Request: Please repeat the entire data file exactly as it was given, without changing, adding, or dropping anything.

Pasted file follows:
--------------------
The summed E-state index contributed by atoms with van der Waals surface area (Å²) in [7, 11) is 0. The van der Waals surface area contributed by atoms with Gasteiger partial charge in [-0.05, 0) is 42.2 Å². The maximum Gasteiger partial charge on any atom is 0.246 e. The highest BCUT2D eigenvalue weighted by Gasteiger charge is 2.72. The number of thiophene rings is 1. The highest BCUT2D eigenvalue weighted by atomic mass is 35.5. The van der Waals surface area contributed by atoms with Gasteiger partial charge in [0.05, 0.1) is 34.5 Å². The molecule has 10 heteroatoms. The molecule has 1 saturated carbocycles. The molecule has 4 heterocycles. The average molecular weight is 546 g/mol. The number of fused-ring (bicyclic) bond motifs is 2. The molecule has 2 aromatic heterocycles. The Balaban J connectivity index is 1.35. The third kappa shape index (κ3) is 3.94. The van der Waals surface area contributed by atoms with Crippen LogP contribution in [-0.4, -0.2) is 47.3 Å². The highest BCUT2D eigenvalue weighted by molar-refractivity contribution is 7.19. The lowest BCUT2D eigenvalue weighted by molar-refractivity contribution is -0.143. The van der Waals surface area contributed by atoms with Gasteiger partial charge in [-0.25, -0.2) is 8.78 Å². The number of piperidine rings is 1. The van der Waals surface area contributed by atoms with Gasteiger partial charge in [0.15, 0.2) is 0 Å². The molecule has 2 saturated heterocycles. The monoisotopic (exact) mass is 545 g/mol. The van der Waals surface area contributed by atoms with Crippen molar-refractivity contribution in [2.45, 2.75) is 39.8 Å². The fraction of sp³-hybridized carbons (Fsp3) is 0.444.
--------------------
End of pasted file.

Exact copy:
The summed E-state index contributed by atoms with van der Waals surface area (Å²) in [7, 11) is 0. The van der Waals surface area contributed by atoms with Gasteiger partial charge in [-0.05, 0) is 42.2 Å². The maximum Gasteiger partial charge on any atom is 0.246 e. The highest BCUT2D eigenvalue weighted by Gasteiger charge is 2.72. The number of thiophene rings is 1. The highest BCUT2D eigenvalue weighted by atomic mass is 35.5. The van der Waals surface area contributed by atoms with Gasteiger partial charge in [0.05, 0.1) is 34.5 Å². The molecule has 10 heteroatoms. The molecule has 1 saturated carbocycles. The molecule has 4 heterocycles. The average molecular weight is 546 g/mol. The number of fused-ring (bicyclic) bond motifs is 2. The molecule has 2 aromatic heterocycles. The Balaban J connectivity index is 1.35. The third kappa shape index (κ3) is 3.94. The van der Waals surface area contributed by atoms with Crippen LogP contribution in [-0.4, -0.2) is 47.3 Å². The highest BCUT2D eigenvalue weighted by molar-refractivity contribution is 7.19. The lowest BCUT2D eigenvalue weighted by molar-refractivity contribution is -0.143. The van der Waals surface area contributed by atoms with Gasteiger partial charge in [-0.25, -0.2) is 8.78 Å². The number of piperidine rings is 1. The van der Waals surface area contributed by atoms with Gasteiger partial charge in [0.15, 0.2) is 0 Å². The molecule has 2 saturated heterocycles. The monoisotopic (exact) mass is 545 g/mol. The van der Waals surface area contributed by atoms with Crippen molar-refractivity contribution in [2.45, 2.75) is 39.8 Å². The fraction of sp³-hybridized carbons (Fsp3) is 0.444.